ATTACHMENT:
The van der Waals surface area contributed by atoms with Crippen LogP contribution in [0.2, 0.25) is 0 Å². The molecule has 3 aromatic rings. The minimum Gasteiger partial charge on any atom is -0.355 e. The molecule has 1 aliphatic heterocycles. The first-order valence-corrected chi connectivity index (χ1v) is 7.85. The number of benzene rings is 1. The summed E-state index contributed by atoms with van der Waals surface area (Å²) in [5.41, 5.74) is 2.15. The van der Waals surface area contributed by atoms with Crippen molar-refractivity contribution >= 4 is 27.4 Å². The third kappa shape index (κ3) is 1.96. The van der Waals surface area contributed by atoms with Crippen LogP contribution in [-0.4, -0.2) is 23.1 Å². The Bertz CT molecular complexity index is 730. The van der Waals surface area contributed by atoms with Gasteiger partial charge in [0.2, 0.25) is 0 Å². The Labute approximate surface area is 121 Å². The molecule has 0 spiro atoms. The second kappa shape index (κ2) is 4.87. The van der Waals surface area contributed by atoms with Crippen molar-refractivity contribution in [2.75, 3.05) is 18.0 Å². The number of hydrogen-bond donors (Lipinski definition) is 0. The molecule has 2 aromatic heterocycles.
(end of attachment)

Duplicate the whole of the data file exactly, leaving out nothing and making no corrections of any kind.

The van der Waals surface area contributed by atoms with Crippen LogP contribution in [0.2, 0.25) is 0 Å². The molecule has 3 aromatic rings. The minimum Gasteiger partial charge on any atom is -0.355 e. The molecule has 1 aliphatic heterocycles. The first-order valence-corrected chi connectivity index (χ1v) is 7.85. The number of benzene rings is 1. The summed E-state index contributed by atoms with van der Waals surface area (Å²) in [5.41, 5.74) is 2.15. The van der Waals surface area contributed by atoms with Crippen molar-refractivity contribution >= 4 is 27.4 Å². The third kappa shape index (κ3) is 1.96. The van der Waals surface area contributed by atoms with Crippen LogP contribution in [-0.4, -0.2) is 23.1 Å². The Bertz CT molecular complexity index is 730. The van der Waals surface area contributed by atoms with Gasteiger partial charge in [0.2, 0.25) is 0 Å². The Labute approximate surface area is 121 Å². The molecule has 0 spiro atoms. The second kappa shape index (κ2) is 4.87. The van der Waals surface area contributed by atoms with Crippen molar-refractivity contribution in [2.75, 3.05) is 18.0 Å². The number of hydrogen-bond donors (Lipinski definition) is 0. The molecule has 2 aromatic heterocycles.